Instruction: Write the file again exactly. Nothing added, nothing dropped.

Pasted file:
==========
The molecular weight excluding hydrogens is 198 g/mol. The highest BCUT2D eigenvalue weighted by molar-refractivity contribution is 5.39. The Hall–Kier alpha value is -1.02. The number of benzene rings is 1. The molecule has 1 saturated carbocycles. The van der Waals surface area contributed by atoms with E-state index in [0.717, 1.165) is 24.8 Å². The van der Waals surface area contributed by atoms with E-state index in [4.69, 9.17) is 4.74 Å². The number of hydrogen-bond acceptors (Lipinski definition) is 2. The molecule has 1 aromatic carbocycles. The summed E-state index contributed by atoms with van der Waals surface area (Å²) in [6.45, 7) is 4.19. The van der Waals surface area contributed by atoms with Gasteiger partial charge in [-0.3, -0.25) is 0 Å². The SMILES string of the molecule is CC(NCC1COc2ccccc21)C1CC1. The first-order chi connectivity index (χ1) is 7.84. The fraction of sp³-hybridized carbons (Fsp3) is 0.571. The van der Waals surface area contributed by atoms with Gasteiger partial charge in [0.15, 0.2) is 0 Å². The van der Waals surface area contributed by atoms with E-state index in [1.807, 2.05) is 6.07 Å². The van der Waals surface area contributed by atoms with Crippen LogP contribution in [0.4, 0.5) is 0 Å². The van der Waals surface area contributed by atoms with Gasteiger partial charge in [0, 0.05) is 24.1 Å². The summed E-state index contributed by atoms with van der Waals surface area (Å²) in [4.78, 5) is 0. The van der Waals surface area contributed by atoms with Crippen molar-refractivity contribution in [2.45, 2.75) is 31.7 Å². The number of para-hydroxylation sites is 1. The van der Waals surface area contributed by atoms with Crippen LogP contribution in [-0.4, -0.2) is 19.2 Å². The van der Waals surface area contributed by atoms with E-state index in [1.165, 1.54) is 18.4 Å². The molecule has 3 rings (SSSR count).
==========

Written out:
The molecular weight excluding hydrogens is 198 g/mol. The highest BCUT2D eigenvalue weighted by molar-refractivity contribution is 5.39. The Hall–Kier alpha value is -1.02. The number of benzene rings is 1. The molecule has 1 saturated carbocycles. The van der Waals surface area contributed by atoms with E-state index in [0.717, 1.165) is 24.8 Å². The van der Waals surface area contributed by atoms with E-state index in [4.69, 9.17) is 4.74 Å². The number of hydrogen-bond acceptors (Lipinski definition) is 2. The molecule has 1 aromatic carbocycles. The summed E-state index contributed by atoms with van der Waals surface area (Å²) in [6.45, 7) is 4.19. The van der Waals surface area contributed by atoms with Gasteiger partial charge in [-0.3, -0.25) is 0 Å². The SMILES string of the molecule is CC(NCC1COc2ccccc21)C1CC1. The first-order chi connectivity index (χ1) is 7.84. The fraction of sp³-hybridized carbons (Fsp3) is 0.571. The van der Waals surface area contributed by atoms with Gasteiger partial charge in [0.15, 0.2) is 0 Å². The van der Waals surface area contributed by atoms with E-state index in [1.807, 2.05) is 6.07 Å². The van der Waals surface area contributed by atoms with Crippen LogP contribution in [0.4, 0.5) is 0 Å². The van der Waals surface area contributed by atoms with Gasteiger partial charge in [0, 0.05) is 24.1 Å². The summed E-state index contributed by atoms with van der Waals surface area (Å²) in [4.78, 5) is 0. The van der Waals surface area contributed by atoms with Crippen molar-refractivity contribution in [2.45, 2.75) is 31.7 Å². The number of para-hydroxylation sites is 1. The van der Waals surface area contributed by atoms with Crippen LogP contribution in [-0.4, -0.2) is 19.2 Å². The van der Waals surface area contributed by atoms with E-state index in [1.165, 1.54) is 18.4 Å². The molecule has 3 rings (SSSR count).